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What politicos can learn from Sanjaya

first_imgWhich fluff story has ranked as high in the headlines as Nancy Pelosi’s kaffeeklatsch with Bashar Assad, the Hill’s continued obsession with special prosecutors, and Iran sending British sailors to Mahmoud Ahmadinejad’s neckware-phobic stylist? It’s a name you’ve probably heard by now on programs usually reserved for news of Muqtada al-Sadr’s mayhem, bursting housing bubbles and Don Imus’ verbal diarrhea: Sanjaya, the “American Idol” contestant who won’t go away no matter how much Simon Cowell and the non-tone-deaf public will it. “If he should win it all he will be remembered as the guy who killed ‘Idol,’ one of America’s all-time favorite shows,” Fox News host John Gibson dramatically prophesized in a “My Word” segment. Sanjaya Malakar, a mop-topped high-school student from Washington state, was actually good during his audition, when he crooned Stevie Wonder’s “Signed, Sealed, Delivered.” He made it through the Hollywood rounds into the top 24, and the manic speed-dialers took it from there. He has defied icky performances, gained a benefactor in Howard Stern and become the darling of Irate “Idol” fans have accused call centers in India of stacking the vote in his favor. And while we’re still waiting for celebrities to make good on promises to flee the country after two Bush victories, Sanjaya’s weekly “Idol” victories have so chagrined some that they’ve gone on hunger strikes. It’s the ultimate love-hate relationship, one that – based on Sanjaya’s late-in-the-game surge and never-ending buzz – most politicians would kill for. And after a prominent State Department source recently confided in me that he preferred “Idol” to foreign policy, I began thinking about what politicos can learn from Sanjaya, particularly as the Campaign 2008 race begins to sound as shrill as an “Idol” wannabe bred with a hyena. • It’s OK if people think you suck. As MTV recently wrote, “Sanjaya figured it out” – and that is his secret weapon. He hasn’t wallowed in the fact that his popularity is based on marginal talent, and like William Hung before him has milked this flash-pan notoriety like a pro. A large contingent of the public will love your “little engine that could” mentality, even if your talent runs out of track. • Pony hawks and war hawks both draw attention. But the public respects a candidate who makes a bold statement onstage, even in the form of Sanjaya’s now-legendary hairstyle that simulated the effects of electric shock. And if either coif or platform puts you in the headlines the next day, smile and stand by your decision. • You don’t always have to know the right words to win votes. Sanjaya’s continued success despite flubbing lyrics is one reason for his haters’ ire, but it seems to matter naught in the final vote. His secret? Smile, make love to the camera and let your locks flow. And remember that making preteen girls weep for joy gets you more screen time than kissing babies. • The Howard Stern endorsement cannot be underestimated. Remember when he endorsed Christine Todd Whitman for New Jersey governor on the promise that she would name a rest stop in his honor? She flushed the competition. Now he’s pushing the Sanjaya vote. A Sirius election effort might likewise be in store for Campaign 2008; Jeff the Drunk is probably even available for hire as a campaign manager. • Establish a demographic of loyalists that defies the odds: Those who like the underdog. Those who think you’re a stud. Those who feel sorry for you. Those who are in on the joke to make you the big winner. Those disparate groups add up to lots of votes! • Never count out a comeback. Just when Sanjaya seemed like a standard fixture of the bottom three, destined to become the bottom one, he came roaring back late in the game, leaving others to face the nail-biting elimination. It ain’t over until the full lineup of publicity-seeking guest coaches sings. On a New Hampshire call-in show Friday, Hillary Clinton was asked her opinion on what Americans can do to stop the weapon of mass Sanjaya. “That’s the best question I’ve been asked in a long time,” she said on WOKQ-FM. “Well, you know, people can vote for whomever they want. That’s true in my election, and it’s true on ‘American Idol.”‘ Sanjaya hasn’t made it this far by playing it safe, so can any politico expect to win with cop-out answers like that? Perhaps she just feared alienating the obviously powerful Sanjaya voting bloc. — Bridget Johnson writes for the Daily News. E-mail her at [email protected] 160Want local news?Sign up for the Localist and stay informed Something went wrong. Please try again.subscribeCongratulations! You’re all set!last_img read more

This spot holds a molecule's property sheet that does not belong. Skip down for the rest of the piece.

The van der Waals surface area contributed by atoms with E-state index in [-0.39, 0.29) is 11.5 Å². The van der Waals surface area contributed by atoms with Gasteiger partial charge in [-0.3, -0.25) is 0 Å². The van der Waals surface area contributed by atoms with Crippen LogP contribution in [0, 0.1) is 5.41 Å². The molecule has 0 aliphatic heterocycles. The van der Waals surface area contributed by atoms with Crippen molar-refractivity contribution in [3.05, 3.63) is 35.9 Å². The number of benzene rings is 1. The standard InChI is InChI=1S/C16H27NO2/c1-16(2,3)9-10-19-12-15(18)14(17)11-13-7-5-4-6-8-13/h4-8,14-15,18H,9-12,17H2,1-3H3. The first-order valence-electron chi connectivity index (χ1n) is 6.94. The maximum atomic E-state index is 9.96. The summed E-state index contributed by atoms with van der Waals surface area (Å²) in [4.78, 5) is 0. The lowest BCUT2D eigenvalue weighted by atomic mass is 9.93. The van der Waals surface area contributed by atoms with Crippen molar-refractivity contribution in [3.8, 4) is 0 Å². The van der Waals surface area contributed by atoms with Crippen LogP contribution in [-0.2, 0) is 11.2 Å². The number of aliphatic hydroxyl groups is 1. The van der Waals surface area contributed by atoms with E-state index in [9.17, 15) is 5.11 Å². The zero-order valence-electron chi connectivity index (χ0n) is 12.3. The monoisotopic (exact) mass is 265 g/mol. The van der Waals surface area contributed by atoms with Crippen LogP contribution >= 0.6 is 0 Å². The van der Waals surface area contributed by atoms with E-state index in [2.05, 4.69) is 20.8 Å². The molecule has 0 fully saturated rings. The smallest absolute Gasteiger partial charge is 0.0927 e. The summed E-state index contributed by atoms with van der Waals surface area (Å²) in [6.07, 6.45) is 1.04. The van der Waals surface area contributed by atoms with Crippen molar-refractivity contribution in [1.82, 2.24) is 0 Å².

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Local Organization Operation Christmas Child fills 1571 Shoeboxes for children in need.

first_img– Advertisement -Schools, churches and three businesses participated along with families in the community donating gift items, donating funds or packing Shoeboxes and helping with displays for easy pick-up and drop off. Sierra Leone Crystal Holden, Volunteer Regional Coordinator for Operation Christmas Child shares Monday and Tuesday were spent packing the shoeboxes into shipping cartons and getting them ready to send in the truck to Calgary to the Samaritans Purse Processing Centre. El Salvador Costa Rica Nicaragua Once the boxes are prepared they will be made ready to send out to eight different countries this year, shares Holden. In 2017, 76,704 shoeboxes were packed in British Columbia, 615,120 shoeboxes were packed in Canada and 11,012,840 shoeboxes worldwide.center_img Guinea Bissau Senegal FORT ST. JOHN, B.C. – Local Organization Operation Christmas Child filled 1571 shoe boxes with 391 coming from Dawson Creek for children in need. Guinea Gambia To date, since it’s beginning in 1993, over 167 million Shoeboxes have been delivered to children hurt by war, poverty, natural disaster, disease and famine. Advertisementlast_img read more